First blue moon total eclipse in 150 years coming January 31

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First blue moon total eclipse in 150 years coming January 31

This event occurs only once in every two and a half years.

How unusual are Blue Moon eclipses?

A rare total lunar eclipse that involves the second full moon of the month - popularly referred to as a Blue Moon - is set to take place on January 31 for the first time in over 150 years.

While the blue moon and the lunar eclipse will occur on January 31, the supermoon will actually take place on January 30. However, you might be lucky enough to watch a part of it in Hawaii and Alaska.

Even that Supermoon is odd in itself.

A supermoon is for many astronomers a controversial term.

It's almost impossible to compare the apparent size of the supermoon with a micromoon from memory, but when seen side-by-side as in this graphic, it becomes clear.

The moon orbits around Earth in what is called an ellipse, keeping an average distance from Earth of about 238,000 miles.

The last couple of months have seen some unusual evenings for the moon. Another trio comes in 2019. This makes for a moon that appears bigger and brighter in the night sky. One potential landing site is the South Pole-Aitken basin, which is the single largest dent on the Moon's surface.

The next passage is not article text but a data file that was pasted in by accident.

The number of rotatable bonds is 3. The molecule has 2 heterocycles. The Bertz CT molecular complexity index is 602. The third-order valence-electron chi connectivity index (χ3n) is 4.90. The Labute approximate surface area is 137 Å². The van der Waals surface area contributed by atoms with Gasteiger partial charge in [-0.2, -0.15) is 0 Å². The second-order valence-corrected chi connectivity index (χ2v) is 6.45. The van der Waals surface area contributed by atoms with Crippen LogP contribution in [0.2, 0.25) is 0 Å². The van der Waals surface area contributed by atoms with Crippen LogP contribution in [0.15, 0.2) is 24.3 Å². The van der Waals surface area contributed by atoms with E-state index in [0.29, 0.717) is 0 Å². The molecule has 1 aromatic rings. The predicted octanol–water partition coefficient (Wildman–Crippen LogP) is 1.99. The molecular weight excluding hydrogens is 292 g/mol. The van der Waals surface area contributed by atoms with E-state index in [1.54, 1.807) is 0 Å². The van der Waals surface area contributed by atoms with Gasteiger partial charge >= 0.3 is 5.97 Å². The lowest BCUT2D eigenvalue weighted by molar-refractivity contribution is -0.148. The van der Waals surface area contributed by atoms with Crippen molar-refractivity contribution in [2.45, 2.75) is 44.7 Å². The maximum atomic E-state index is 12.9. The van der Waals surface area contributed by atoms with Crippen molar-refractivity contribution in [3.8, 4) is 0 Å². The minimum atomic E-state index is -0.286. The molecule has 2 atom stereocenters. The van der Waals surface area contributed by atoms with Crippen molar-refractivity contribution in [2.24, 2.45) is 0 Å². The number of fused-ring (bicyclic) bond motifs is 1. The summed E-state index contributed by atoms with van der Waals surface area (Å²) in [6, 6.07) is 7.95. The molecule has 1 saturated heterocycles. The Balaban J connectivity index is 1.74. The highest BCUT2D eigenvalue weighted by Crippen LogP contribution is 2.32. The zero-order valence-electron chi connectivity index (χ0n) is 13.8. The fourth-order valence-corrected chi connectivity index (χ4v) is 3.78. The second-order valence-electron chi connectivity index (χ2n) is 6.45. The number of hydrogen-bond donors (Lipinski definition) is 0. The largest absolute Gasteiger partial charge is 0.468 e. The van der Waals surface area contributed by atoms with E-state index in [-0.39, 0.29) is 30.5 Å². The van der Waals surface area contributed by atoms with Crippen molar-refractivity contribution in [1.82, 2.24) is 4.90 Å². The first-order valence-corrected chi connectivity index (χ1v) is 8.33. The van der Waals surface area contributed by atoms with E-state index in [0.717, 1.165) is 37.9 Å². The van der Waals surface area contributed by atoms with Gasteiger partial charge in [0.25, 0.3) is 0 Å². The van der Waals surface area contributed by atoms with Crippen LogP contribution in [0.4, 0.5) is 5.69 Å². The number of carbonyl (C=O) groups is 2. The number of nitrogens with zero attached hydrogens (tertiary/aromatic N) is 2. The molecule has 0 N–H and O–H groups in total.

Once in a blue moon? . But before that spacecraft takes off, China needs to send a communications satellite to hang out above the far side of the Moon and pass signals back to Earth, which could happen as early as June.

The first one is, just like at the beginning of the month, a supermoon.

In a Blue Moon, the moon doesn't actually appear blue; instead, the name indicates that it is the second full moon in a particular month.

Another Blue Moon is expected to be seen late in March this year making it a really special year for astronomers and astrologers.

The maximum phase of the total lunar eclipse will happen at around 8.37 am EST, or 1.37 pm GMT, according to the Royal Observatory Greenwich.

"Often cast in a reddish hue because of the way the atmosphere bends the light, totally eclipsed Moons are sometimes called 'blood moons'". That happens just under every three years. Heading farther west into western Asia, the Indian subcontinent, the Middle East and Eastern Europe, the eclipse will already be underway as the moon rises. Other regions will be able to see some parts of the eclipse.

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